President's House

  • Broke ground on May 22, 1948
  • $100,000 donation from an anonymous GT alumnus
  • Home of the GT president and his family

Designed by Ella Van Leer with the firm Toombs & Creighton, the President’s House broke ground on May 22, 1948.  Most of the funding came from a $100,000 donation from an anonymous Georgia Tech alumnus, although other alumni and faculty made monetary gifts to build two proticos, plant shrubbery, and decorate with china and linens.  Located on 10th street behind Georgia Tech’s Tennis facilities, the house reflects antebellum style architecture.

According to the AJC, a house on that same spot was a confederate outpost during the Civil War.  The President’s House’s participation in the Civil Way gives it a fascinating and mysterious history. A civil war article states “During the War Between the States the house was captured, torn down and the lumber used by the Federal troops to build a hospital just north of the site.  Solomon Landis returned during the Reconstruction days and built a second house for his family.”  Ella Van Leer a Gone With the Wind-like version of the story, says the state treasurer buried the Federal force’s treasure.  Despite the legends, it has housed Georgia Tech presidents and their families since it has been rebuilt. The current residents are President George P. "Bud" Peterson and his wife, Mrs. Val Peterson.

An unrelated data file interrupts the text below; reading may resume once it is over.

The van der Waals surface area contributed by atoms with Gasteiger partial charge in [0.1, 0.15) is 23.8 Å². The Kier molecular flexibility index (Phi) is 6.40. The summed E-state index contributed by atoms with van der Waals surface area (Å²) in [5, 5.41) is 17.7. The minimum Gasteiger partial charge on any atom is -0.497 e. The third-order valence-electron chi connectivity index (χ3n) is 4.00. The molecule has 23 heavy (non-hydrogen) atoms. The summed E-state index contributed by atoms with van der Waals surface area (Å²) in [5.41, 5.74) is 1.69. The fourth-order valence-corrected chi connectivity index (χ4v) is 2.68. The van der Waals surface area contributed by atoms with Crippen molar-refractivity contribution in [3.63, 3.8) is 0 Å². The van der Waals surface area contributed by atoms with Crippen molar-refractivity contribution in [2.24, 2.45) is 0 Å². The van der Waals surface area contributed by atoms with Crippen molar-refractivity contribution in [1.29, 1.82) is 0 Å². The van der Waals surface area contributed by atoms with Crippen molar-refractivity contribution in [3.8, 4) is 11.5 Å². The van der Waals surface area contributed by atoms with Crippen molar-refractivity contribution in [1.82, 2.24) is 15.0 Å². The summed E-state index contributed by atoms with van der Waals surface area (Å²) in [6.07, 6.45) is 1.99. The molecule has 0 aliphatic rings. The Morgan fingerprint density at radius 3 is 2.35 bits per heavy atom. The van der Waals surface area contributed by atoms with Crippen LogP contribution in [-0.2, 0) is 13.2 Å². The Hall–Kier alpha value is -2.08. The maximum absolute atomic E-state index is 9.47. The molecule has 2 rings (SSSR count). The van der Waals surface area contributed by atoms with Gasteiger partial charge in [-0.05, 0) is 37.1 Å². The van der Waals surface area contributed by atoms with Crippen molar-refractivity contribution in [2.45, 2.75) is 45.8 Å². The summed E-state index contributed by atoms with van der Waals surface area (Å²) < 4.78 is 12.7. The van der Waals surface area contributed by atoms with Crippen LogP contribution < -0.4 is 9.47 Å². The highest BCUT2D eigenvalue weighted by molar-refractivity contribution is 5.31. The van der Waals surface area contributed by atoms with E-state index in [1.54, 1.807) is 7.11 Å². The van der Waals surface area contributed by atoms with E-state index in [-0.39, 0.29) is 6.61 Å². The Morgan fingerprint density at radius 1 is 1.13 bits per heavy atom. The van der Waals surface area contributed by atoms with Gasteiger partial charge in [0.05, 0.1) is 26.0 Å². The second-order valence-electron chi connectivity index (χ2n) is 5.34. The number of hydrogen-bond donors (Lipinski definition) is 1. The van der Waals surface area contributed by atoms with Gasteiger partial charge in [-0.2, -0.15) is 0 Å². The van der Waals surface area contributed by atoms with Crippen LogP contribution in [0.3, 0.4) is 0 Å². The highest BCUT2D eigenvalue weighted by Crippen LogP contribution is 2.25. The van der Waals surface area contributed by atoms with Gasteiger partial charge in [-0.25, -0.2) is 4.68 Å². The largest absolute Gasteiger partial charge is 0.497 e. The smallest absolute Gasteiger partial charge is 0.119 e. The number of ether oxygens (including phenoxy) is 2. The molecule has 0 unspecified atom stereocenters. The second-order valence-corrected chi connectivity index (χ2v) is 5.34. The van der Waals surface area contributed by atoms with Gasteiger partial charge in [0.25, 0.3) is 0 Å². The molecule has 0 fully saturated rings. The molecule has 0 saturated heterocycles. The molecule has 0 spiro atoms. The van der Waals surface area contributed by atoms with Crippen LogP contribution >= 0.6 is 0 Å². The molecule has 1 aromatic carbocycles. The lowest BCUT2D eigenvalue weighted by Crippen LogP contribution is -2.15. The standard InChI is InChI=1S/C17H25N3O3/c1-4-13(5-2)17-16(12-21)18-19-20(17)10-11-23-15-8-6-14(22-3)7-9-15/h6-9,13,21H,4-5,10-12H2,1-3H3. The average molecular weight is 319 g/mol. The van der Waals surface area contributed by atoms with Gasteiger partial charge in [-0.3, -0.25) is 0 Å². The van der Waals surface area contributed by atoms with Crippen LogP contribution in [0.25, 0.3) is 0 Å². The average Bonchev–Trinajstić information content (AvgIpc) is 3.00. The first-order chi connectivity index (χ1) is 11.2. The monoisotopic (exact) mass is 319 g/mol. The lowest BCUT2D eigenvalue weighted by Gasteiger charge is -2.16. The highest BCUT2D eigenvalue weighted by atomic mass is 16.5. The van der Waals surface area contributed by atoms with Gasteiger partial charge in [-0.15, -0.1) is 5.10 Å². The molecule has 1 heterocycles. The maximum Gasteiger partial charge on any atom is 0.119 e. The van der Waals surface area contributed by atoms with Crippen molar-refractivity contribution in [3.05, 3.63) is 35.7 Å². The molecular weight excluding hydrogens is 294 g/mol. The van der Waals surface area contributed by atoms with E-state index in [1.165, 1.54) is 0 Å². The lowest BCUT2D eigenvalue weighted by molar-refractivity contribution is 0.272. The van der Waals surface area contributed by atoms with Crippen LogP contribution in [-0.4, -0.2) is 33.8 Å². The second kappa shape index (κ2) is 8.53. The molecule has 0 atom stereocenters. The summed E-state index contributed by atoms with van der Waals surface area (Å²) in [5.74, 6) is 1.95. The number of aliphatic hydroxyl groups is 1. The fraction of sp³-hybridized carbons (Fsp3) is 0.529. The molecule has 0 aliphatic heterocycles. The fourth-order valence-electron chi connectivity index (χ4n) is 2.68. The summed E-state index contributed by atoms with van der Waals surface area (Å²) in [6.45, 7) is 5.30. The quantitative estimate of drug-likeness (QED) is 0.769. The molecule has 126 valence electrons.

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Philanthropy - An anonymous Georgia Tech donor gave $100,000 to the construction of the property

The Anonymous Donor

Much of Georgia Institute of Technology was built from the generosity of those who preferred for their names to remain anonymous. We respect this decision, and thank them for their kindness and support!